Histamine H1 receptor (H1R) and histamine H4 receptor (H4R) are essential in allergic inflammation. The roles of H4R have been characterized in T cell subsets, whereas the functional properties of H4R in monocytes remain unclear. In the current study, the responses of H4R in peripheral monocytes from patients with allergic rhinitis (AR) were investigated. The results confirmed that H4R has the functional effects of mediating cytokine production (i.e., down-regulating IFN-gamma and up-regulating IL-6) in cells from a monocyte cell line following challenge with histamine. We demonstrated that when monocytes from AR patients were stimulated with allergen extracts of house dust mite (HDM), IFN-gamma secretion was dependent on H4R activity, but IL-6 secretion was based on H1R activity. Furthermore, a combination of H1R and H4R antagonists was more effective at blocking the inflammatory response in monocytes than treatment with either type of antagonist alone.
Background; The identification of house dust mite (HDM) allergens and epitopes is important for allergy diagnosis and treatment. We sought to identify the Dermatophagoides pteronyssinus group 24 allergen (Der p 24) and to identify its immunodominant IgE epitope(s). Methods: Der p 24 cDNA was cloned and expressed in a pET expression system. The IgE binding activity of purified recombinant (r)Der p 24 was evaluated by western blotting. Truncated Der p 24 proteins and overlapping synthetic polypeptides were subjected to IgE binding assays. Balb/c mice were immunized to investigate IgE epitope induction of IgE production. IgE binding of the 32N-terminal residues of Der p 24 was compared to other Der p epitopes in enzyme-linked immunosorbent assays and dot blot assays. Human skin prick tests (SPTs) were performed. Results: We cloned and expressed Der p 24 cDNA (GenBank accession no. KP893174.1). HDM allergic sera bound rDer p 24 in vitro and 5/10 HDM allergic patients (50%) had positive SPT reactions to rDer p 24. The immunodominant IgE epitope of Der p 24 was localized to the N-terminal 32-residue region, which produced a high specific IgE antibody titer in vivo and promoted mast cell beta-hexosaminidase release. The IgE binding activity this N-terminal epitope of Der p 24 was stronger than that of Der p 1 or Der p 2 IgE epitopes. Conclusions: We identified Der p 24 as a major HDM allergen with strong IgE binding activity via an immunodominant IgE epitope in the N-terminal 32-residue region, which triggers IgE production in vivo. The identified Der p 24 epitope may support HDM allergy diagnosis and treatment.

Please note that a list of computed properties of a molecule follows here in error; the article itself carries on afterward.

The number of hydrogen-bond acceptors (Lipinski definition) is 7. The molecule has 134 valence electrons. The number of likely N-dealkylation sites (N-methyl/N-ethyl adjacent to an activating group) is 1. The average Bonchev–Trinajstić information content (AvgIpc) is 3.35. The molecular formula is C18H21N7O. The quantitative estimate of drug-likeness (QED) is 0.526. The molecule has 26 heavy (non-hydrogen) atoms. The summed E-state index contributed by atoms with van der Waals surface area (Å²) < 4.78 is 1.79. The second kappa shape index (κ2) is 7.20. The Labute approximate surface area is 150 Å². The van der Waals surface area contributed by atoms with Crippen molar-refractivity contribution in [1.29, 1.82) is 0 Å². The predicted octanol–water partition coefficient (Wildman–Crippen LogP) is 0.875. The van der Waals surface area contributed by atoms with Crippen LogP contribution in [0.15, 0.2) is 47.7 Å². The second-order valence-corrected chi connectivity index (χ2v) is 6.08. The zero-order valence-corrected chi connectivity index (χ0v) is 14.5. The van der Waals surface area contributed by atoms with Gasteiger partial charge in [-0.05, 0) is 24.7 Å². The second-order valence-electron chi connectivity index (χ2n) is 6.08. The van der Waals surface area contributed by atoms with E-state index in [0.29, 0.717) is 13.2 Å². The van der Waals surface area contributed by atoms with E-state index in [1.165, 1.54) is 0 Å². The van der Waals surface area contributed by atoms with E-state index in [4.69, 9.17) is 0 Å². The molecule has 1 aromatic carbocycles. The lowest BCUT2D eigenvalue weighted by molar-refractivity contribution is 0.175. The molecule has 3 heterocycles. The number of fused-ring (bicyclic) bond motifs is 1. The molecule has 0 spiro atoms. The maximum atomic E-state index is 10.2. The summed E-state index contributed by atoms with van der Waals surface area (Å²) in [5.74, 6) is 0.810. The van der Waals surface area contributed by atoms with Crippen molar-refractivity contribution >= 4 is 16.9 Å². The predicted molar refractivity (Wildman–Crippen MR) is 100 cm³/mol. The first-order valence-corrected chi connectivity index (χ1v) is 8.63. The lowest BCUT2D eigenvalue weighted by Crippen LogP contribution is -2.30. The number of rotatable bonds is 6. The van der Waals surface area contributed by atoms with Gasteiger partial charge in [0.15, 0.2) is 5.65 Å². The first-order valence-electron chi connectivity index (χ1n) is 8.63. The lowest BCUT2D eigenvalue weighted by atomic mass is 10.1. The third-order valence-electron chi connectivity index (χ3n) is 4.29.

Data regarding clinical relevance of house dust mite (HDM) components over allergen immunotherapy (AIT) for allergic rhinitis (AR) are lacking. 18 adult AR patients receiving HDM-AIT for 52 weeks were followed up to assess serum levels of sIgE and sIgG4 to HDM components. The study showed that Der p1, p2, p23, Der f1 and f2, are important sensitizing components of HDM, of which Der p1 appears to be the most clinically relevant allergenic component for effective AIT.